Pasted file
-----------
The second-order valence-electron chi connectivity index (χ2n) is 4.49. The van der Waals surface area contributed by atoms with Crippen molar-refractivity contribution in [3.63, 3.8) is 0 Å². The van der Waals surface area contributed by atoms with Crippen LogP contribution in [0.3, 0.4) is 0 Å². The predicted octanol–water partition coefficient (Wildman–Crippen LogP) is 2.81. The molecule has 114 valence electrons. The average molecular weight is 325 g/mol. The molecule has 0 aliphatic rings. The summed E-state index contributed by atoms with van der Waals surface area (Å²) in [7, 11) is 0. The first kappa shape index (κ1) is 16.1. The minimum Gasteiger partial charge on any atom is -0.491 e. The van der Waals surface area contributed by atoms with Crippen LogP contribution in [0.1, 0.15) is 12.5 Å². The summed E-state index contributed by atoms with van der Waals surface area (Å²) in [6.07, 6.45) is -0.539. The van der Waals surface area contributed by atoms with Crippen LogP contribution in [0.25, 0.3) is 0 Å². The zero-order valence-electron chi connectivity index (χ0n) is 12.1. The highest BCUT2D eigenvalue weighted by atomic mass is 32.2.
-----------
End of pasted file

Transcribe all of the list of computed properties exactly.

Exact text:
The second-order valence-electron chi connectivity index (χ2n) is 4.49. The van der Waals surface area contributed by atoms with Crippen molar-refractivity contribution in [3.63, 3.8) is 0 Å². The van der Waals surface area contributed by atoms with Crippen LogP contribution in [0.3, 0.4) is 0 Å². The predicted octanol–water partition coefficient (Wildman–Crippen LogP) is 2.81. The molecule has 114 valence electrons. The average molecular weight is 325 g/mol. The molecule has 0 aliphatic rings. The summed E-state index contributed by atoms with van der Waals surface area (Å²) in [7, 11) is 0. The first kappa shape index (κ1) is 16.1. The minimum Gasteiger partial charge on any atom is -0.491 e. The van der Waals surface area contributed by atoms with Crippen LogP contribution in [0.1, 0.15) is 12.5 Å². The summed E-state index contributed by atoms with van der Waals surface area (Å²) in [6.07, 6.45) is -0.539. The van der Waals surface area contributed by atoms with Crippen LogP contribution in [0.25, 0.3) is 0 Å². The zero-order valence-electron chi connectivity index (χ0n) is 12.1. The highest BCUT2D eigenvalue weighted by atomic mass is 32.2.